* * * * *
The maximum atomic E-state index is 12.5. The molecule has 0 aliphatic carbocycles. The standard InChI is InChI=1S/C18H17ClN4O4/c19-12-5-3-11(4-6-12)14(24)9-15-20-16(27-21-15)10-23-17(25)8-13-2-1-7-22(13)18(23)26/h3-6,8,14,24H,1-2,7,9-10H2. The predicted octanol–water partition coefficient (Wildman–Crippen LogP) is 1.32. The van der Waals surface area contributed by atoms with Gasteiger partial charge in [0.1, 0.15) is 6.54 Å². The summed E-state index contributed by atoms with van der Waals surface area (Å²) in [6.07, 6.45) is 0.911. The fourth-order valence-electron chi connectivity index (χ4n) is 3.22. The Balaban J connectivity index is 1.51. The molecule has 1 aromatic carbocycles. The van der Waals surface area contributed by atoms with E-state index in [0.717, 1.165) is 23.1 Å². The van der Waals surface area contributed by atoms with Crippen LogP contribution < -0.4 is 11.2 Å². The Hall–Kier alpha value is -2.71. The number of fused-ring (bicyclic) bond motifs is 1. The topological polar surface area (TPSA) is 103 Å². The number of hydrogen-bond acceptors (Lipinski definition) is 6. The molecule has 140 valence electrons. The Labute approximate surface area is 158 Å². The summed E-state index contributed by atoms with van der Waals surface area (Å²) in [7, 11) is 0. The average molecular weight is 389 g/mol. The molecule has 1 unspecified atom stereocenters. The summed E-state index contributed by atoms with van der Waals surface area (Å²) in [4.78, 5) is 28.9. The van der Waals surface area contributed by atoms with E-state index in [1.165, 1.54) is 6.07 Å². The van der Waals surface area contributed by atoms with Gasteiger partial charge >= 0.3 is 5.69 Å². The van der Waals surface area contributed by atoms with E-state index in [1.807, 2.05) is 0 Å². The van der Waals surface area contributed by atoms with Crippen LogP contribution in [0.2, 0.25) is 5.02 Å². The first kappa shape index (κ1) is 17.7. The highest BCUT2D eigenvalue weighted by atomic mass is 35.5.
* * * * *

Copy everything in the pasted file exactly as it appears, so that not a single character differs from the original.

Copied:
The maximum atomic E-state index is 12.5. The molecule has 0 aliphatic carbocycles. The standard InChI is InChI=1S/C18H17ClN4O4/c19-12-5-3-11(4-6-12)14(24)9-15-20-16(27-21-15)10-23-17(25)8-13-2-1-7-22(13)18(23)26/h3-6,8,14,24H,1-2,7,9-10H2. The predicted octanol–water partition coefficient (Wildman–Crippen LogP) is 1.32. The van der Waals surface area contributed by atoms with Gasteiger partial charge in [0.1, 0.15) is 6.54 Å². The summed E-state index contributed by atoms with van der Waals surface area (Å²) in [6.07, 6.45) is 0.911. The fourth-order valence-electron chi connectivity index (χ4n) is 3.22. The Balaban J connectivity index is 1.51. The molecule has 1 aromatic carbocycles. The van der Waals surface area contributed by atoms with E-state index in [0.717, 1.165) is 23.1 Å². The van der Waals surface area contributed by atoms with Crippen LogP contribution < -0.4 is 11.2 Å². The Hall–Kier alpha value is -2.71. The number of fused-ring (bicyclic) bond motifs is 1. The topological polar surface area (TPSA) is 103 Å². The number of hydrogen-bond acceptors (Lipinski definition) is 6. The molecule has 140 valence electrons. The Labute approximate surface area is 158 Å². The summed E-state index contributed by atoms with van der Waals surface area (Å²) in [7, 11) is 0. The average molecular weight is 389 g/mol. The molecule has 1 unspecified atom stereocenters. The summed E-state index contributed by atoms with van der Waals surface area (Å²) in [4.78, 5) is 28.9. The van der Waals surface area contributed by atoms with E-state index in [1.165, 1.54) is 6.07 Å². The van der Waals surface area contributed by atoms with Gasteiger partial charge >= 0.3 is 5.69 Å². The van der Waals surface area contributed by atoms with E-state index in [1.807, 2.05) is 0 Å². The van der Waals surface area contributed by atoms with Crippen LogP contribution in [0.2, 0.25) is 5.02 Å². The first kappa shape index (κ1) is 17.7. The highest BCUT2D eigenvalue weighted by atomic mass is 35.5.